The waiting public could watch a film about the late Archduke when standing in line. The documentary actually showed the phrase “Otto von Habsburg” – despite the childish ban against the three letter word. The main language of the documentary was German.

J.K. Baltzersen at the lying-in-state of Archduke Otto and Archduchess Regina -- with a large screen showing a documentary

Many paid their respects.

Archduke Otto and Archduchess Regina lying in state in the Capachin Church in Vienna

Someone claimed there was to be a 13 day period of national mourning in Austria. Yours truly finds no evidence of such. To the extent that flags were flown, they were flown from the most official of places, and it was all at full staff.

Flags at full staff on the eve of the Imperial funeral

Except for the long line and the large screen outside the Capuchin Church, to some extent, the city was full of signs that the era whose survivor will be brought to his grave tomorrow ended a long time ago. Exceptions again are architecture and tourist horse carriages.

Tourist horse carriages in Vienna

It seems Vienna is quite capable of refurbishing old architecture. How about restoring som substance of the old?

Meanwhile, the Imperial funeral goes ahead here in Vienna. Apparently, the Honourable Artillery Company will contribute to tomorrow's ceremony, as this German article states, of which two independent sources have informed me. It seems as the Honourable Artillery Company contributed in 1919 to the Emperor leaving as Emperor, even though he could not act as Emperor, the Honourable Artillery Company will contribute to the Archduke Otto leaving this world as Emperor, even though he sadly never was allowed to act as Emperor.

On a related note, over at Taki's Magazine, Mr. Charles Coulombe pays tribute. Also, Roman Christendom has paid tribute.

Thursday, July 14, 2011

Vive le Roi!

Wednesday, July 13, 2011

Sunday, July 10, 2011

More on Archduke Otto

Over at Scotland on Sunday, Gerald Warner.

And Trond Norén Isaksen.

TIRH Archdukes Karl and Ferdinand at the sarcophagus of HLIRH Archduke Otto

Saturday, July 9, 2011

King Gyanendra Celebrated

King GyandendraKing Gyanendra's birthday was celebrated last Thursday. So Qatar's Gulf Times reports.

H/T: the host of Radical Royalist

Thursday, July 7, 2011

Lt.-Col. Strutt

The Strutt family crestAs we three days ago saw the sad event of the passing of the Archduke Otto, and HIRH Archduke Felix remains as the last surviving of the eight issues of Emperor-King Charles of Austria-Hungary and Empress-Queen Zita, we mark 63 years since the passing of this weblog's icon, or mascot if you will, Lt.-Col. Strutt, of whom the late Archduke Otto had a fond memory.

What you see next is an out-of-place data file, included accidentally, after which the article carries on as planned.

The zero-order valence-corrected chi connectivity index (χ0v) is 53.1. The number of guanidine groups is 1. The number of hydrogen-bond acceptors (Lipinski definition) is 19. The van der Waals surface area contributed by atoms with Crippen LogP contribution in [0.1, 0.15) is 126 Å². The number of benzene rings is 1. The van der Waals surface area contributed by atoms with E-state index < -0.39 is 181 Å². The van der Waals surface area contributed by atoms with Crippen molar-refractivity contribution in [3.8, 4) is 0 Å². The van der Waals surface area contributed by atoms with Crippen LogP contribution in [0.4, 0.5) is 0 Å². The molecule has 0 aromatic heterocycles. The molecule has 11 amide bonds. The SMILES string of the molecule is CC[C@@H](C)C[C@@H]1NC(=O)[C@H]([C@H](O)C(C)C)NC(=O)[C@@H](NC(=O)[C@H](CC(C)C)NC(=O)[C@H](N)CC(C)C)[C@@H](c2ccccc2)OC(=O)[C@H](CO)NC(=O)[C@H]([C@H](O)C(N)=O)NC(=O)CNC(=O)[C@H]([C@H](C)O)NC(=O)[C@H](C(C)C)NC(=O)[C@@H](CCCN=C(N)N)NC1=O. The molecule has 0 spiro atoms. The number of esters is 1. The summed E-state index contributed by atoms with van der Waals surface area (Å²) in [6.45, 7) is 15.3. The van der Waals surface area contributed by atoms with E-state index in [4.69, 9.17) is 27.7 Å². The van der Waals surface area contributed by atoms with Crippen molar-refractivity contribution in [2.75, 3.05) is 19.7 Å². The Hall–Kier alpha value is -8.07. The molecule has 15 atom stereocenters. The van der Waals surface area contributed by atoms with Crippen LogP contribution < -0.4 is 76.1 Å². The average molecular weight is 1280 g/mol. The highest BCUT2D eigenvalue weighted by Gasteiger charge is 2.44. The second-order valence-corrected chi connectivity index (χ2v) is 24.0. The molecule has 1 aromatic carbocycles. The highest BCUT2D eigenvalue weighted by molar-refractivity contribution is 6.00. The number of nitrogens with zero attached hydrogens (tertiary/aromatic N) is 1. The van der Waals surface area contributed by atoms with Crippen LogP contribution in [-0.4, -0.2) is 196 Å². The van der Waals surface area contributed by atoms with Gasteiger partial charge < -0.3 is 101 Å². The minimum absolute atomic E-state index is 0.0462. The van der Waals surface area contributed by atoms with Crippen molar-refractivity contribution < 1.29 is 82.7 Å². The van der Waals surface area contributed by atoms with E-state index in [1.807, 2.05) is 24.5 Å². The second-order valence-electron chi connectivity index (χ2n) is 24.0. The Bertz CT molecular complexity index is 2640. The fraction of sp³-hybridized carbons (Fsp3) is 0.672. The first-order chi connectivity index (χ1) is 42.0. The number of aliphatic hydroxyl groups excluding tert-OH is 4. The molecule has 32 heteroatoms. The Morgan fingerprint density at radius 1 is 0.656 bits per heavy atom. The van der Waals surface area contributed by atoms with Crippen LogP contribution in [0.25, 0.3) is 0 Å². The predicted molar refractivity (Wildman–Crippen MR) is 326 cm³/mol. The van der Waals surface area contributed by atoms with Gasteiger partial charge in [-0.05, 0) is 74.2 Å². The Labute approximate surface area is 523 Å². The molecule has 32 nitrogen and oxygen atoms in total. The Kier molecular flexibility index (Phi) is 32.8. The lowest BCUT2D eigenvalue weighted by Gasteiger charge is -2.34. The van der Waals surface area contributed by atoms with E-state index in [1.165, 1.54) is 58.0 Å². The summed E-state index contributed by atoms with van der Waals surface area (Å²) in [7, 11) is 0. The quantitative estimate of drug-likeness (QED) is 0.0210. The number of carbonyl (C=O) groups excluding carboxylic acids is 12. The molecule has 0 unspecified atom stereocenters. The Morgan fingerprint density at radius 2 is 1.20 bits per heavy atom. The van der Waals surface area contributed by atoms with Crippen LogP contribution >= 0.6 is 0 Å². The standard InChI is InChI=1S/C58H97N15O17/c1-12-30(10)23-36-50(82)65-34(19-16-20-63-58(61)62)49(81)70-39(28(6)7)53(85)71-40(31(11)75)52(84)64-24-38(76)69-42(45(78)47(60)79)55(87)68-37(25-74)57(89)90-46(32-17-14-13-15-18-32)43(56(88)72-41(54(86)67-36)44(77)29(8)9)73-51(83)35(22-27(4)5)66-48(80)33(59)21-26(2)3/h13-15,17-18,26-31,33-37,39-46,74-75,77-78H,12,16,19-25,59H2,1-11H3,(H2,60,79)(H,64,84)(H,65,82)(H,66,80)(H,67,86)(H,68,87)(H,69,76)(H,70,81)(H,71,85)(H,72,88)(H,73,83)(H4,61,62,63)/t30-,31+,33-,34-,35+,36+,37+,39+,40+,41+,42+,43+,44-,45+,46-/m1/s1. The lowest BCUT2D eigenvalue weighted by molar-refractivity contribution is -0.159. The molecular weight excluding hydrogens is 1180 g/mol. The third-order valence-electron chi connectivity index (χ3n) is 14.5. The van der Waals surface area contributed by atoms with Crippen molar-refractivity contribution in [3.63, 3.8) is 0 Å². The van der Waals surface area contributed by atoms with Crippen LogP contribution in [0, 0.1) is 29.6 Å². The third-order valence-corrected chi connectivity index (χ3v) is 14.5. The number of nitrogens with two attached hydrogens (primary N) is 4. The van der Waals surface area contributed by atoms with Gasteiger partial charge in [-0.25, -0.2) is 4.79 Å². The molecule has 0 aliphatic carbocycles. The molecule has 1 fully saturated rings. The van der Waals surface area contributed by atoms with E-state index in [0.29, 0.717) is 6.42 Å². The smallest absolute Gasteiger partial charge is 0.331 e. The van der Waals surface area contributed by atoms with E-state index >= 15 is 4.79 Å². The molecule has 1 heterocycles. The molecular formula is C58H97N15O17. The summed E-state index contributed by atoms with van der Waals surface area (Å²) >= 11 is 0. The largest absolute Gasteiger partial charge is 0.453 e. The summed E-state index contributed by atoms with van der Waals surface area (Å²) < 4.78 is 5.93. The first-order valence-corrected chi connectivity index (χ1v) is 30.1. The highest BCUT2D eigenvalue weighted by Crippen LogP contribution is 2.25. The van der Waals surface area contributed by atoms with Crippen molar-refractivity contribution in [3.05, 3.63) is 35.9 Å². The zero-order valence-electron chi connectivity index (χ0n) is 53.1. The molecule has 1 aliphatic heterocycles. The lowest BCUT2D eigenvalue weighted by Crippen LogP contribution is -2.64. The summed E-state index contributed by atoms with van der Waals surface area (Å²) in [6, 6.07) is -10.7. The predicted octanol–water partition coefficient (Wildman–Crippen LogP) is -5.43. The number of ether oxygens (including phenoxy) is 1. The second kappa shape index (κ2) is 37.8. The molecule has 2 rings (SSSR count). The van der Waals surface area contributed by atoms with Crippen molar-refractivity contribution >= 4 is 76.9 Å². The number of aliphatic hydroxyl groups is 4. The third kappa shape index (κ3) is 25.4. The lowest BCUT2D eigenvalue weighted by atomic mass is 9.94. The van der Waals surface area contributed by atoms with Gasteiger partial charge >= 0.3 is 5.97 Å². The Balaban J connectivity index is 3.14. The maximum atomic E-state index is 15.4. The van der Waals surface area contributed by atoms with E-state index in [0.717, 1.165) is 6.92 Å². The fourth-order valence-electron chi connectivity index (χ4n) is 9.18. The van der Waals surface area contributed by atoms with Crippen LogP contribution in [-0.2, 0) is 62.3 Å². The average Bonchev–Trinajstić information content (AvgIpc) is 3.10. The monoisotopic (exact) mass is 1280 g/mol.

Lt.-Col. Strutt gave a few helping hands to the Habsburg family.

Please feel free to browse posts on this great officer.

Happy Birthday, King Gyanendra!

The Coat of Arms of the Kingdom of NepalHis Majesty King Gyandendra of Nepal is eight squared years old today.

Happy Birthday!

Tuesday, July 5, 2011

Byles and Coulombe

A post of mine over at The Monarchist, on Mather Byles and Charles Coulombe.

Monday, July 4, 2011

SKuKH Erzherzog Otto, RIP

Today we receive the sad news that His Imperial and Royal Highness Archduke Otto, Crown Prince of Austria-Hungary, passed away this morning.

His Imperial and Royal Highness was in his 99th year, 505 days short of his centennial, born shortly before the outbreak of the Great War.

He will receive an Imperial burial in Vienna on July 16.

Associated Press has more.

Seiner Kaiserliche und Königliche Hoheit Erzherzog Franz Joseph Otto Robert Maria Anton Karl Max Heinrich Sixtus Xavier Felix Renatus Ludwig Gaetan Pius Ignatius, requiescat in pace.

Your humble blogger received this sad news via the host of Radical Royalist.

Fourth of July

Eleven score and fifteen years ago today, the United States Declaration of Independence was issued.

Sam Starrett: Liberty Wears a Crown!

Sunday, July 3, 2011

Poll Results: What Is the Most Important Point of a Monarchy?

Checking powerThe results for the poll, asking what the most important point of a monarchy is, ending at midnight between June and July, are as follows:

Total votes: 56.

  • Being a considerable check on popular power: 16 (28%)
  • Denying considerable power to elected politicos: 14 (25%)
  • Uniting the people: 12 (21%)
  • Denying a few important reserve powers to elected politicos: 5 (8%)
  • Denying power at all to elected politicos: 5 (8%)
  • There is no point: 3 (5%)
  • To bash royals as if they came to your house and kicked your dog every night: 1 (1%)
  • Pomp and circumstance, like royal weddings: 0 (0%)
  • For it to be there so republicans can claim the superiority of a perfect theoretical republic: 0 (0%)
A new poll will be up shortly.

Saturday, July 2, 2011

An Act of Rebellion

235 years ago today, the Continental Congress voted to declare independence.

Friday, July 1, 2011

Amendment XXVI at 40

Four decades ago today, the 26th amendment to the federal Constitution of those United States was ratified.

John Stossel gives some perspective on the issue (from last year's election):